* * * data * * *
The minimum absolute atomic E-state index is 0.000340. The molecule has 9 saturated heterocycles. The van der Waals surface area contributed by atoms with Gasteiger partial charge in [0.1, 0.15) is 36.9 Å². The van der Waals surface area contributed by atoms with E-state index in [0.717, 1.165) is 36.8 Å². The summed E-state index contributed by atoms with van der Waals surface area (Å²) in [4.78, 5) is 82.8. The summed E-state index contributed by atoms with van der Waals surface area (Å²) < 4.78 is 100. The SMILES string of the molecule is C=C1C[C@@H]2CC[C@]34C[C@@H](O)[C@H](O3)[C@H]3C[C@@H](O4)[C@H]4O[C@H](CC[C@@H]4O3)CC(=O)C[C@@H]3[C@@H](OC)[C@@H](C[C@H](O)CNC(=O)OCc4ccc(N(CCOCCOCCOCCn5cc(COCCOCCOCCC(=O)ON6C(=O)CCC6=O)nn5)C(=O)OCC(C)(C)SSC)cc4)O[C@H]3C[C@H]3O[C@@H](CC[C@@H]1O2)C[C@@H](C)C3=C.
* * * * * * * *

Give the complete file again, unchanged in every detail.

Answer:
The minimum absolute atomic E-state index is 0.000340. The molecule has 9 saturated heterocycles. The van der Waals surface area contributed by atoms with Gasteiger partial charge in [0.1, 0.15) is 36.9 Å². The van der Waals surface area contributed by atoms with E-state index in [0.717, 1.165) is 36.8 Å². The summed E-state index contributed by atoms with van der Waals surface area (Å²) in [4.78, 5) is 82.8. The summed E-state index contributed by atoms with van der Waals surface area (Å²) < 4.78 is 100. The SMILES string of the molecule is C=C1C[C@@H]2CC[C@]34C[C@@H](O)[C@H](O3)[C@H]3C[C@@H](O4)[C@H]4O[C@H](CC[C@@H]4O3)CC(=O)C[C@@H]3[C@@H](OC)[C@@H](C[C@H](O)CNC(=O)OCc4ccc(N(CCOCCOCCOCCn5cc(COCCOCCOCCC(=O)ON6C(=O)CCC6=O)nn5)C(=O)OCC(C)(C)SSC)cc4)O[C@H]3C[C@H]3O[C@@H](CC[C@@H]1O2)C[C@@H](C)C3=C.